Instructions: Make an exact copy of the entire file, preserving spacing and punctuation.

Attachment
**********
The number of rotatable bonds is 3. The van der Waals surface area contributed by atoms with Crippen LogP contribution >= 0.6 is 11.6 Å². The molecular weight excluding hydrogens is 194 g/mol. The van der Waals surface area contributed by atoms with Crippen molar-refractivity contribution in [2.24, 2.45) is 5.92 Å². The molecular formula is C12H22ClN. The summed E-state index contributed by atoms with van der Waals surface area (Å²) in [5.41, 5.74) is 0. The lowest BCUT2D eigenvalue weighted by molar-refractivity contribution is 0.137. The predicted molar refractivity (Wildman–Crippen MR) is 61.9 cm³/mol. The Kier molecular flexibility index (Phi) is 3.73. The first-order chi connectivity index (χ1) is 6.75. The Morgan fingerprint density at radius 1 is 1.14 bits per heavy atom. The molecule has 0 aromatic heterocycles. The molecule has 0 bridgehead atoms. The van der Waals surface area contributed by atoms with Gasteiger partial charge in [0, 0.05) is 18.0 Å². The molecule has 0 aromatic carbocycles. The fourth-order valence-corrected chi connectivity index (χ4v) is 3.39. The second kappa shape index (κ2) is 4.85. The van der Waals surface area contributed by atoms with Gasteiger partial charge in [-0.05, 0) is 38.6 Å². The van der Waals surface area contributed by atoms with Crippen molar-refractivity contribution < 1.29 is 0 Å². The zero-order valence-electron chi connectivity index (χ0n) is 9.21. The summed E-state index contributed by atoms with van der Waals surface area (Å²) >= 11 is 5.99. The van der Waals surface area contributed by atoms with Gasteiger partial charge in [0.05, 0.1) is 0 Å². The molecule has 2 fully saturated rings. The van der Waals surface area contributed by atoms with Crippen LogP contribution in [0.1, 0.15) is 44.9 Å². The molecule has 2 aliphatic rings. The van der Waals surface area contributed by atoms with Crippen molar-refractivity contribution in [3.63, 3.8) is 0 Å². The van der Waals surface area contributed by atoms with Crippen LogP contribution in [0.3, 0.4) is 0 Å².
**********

The number of rotatable bonds is 3. The van der Waals surface area contributed by atoms with Crippen LogP contribution >= 0.6 is 11.6 Å². The molecular weight excluding hydrogens is 194 g/mol. The van der Waals surface area contributed by atoms with Crippen molar-refractivity contribution in [2.24, 2.45) is 5.92 Å². The molecular formula is C12H22ClN. The summed E-state index contributed by atoms with van der Waals surface area (Å²) in [5.41, 5.74) is 0. The lowest BCUT2D eigenvalue weighted by molar-refractivity contribution is 0.137. The predicted molar refractivity (Wildman–Crippen MR) is 61.9 cm³/mol. The Kier molecular flexibility index (Phi) is 3.73. The first-order chi connectivity index (χ1) is 6.75. The Morgan fingerprint density at radius 1 is 1.14 bits per heavy atom. The molecule has 0 aromatic heterocycles. The molecule has 0 bridgehead atoms. The van der Waals surface area contributed by atoms with Gasteiger partial charge in [0, 0.05) is 18.0 Å². The molecule has 0 aromatic carbocycles. The fourth-order valence-corrected chi connectivity index (χ4v) is 3.39. The second kappa shape index (κ2) is 4.85. The van der Waals surface area contributed by atoms with Gasteiger partial charge in [-0.05, 0) is 38.6 Å². The van der Waals surface area contributed by atoms with Crippen molar-refractivity contribution < 1.29 is 0 Å². The zero-order valence-electron chi connectivity index (χ0n) is 9.21. The summed E-state index contributed by atoms with van der Waals surface area (Å²) >= 11 is 5.99. The van der Waals surface area contributed by atoms with Gasteiger partial charge in [0.05, 0.1) is 0 Å². The molecule has 2 fully saturated rings. The van der Waals surface area contributed by atoms with Crippen LogP contribution in [0.1, 0.15) is 44.9 Å². The molecule has 2 aliphatic rings. The van der Waals surface area contributed by atoms with Crippen molar-refractivity contribution in [3.63, 3.8) is 0 Å². The van der Waals surface area contributed by atoms with Crippen LogP contribution in [0.3, 0.4) is 0 Å².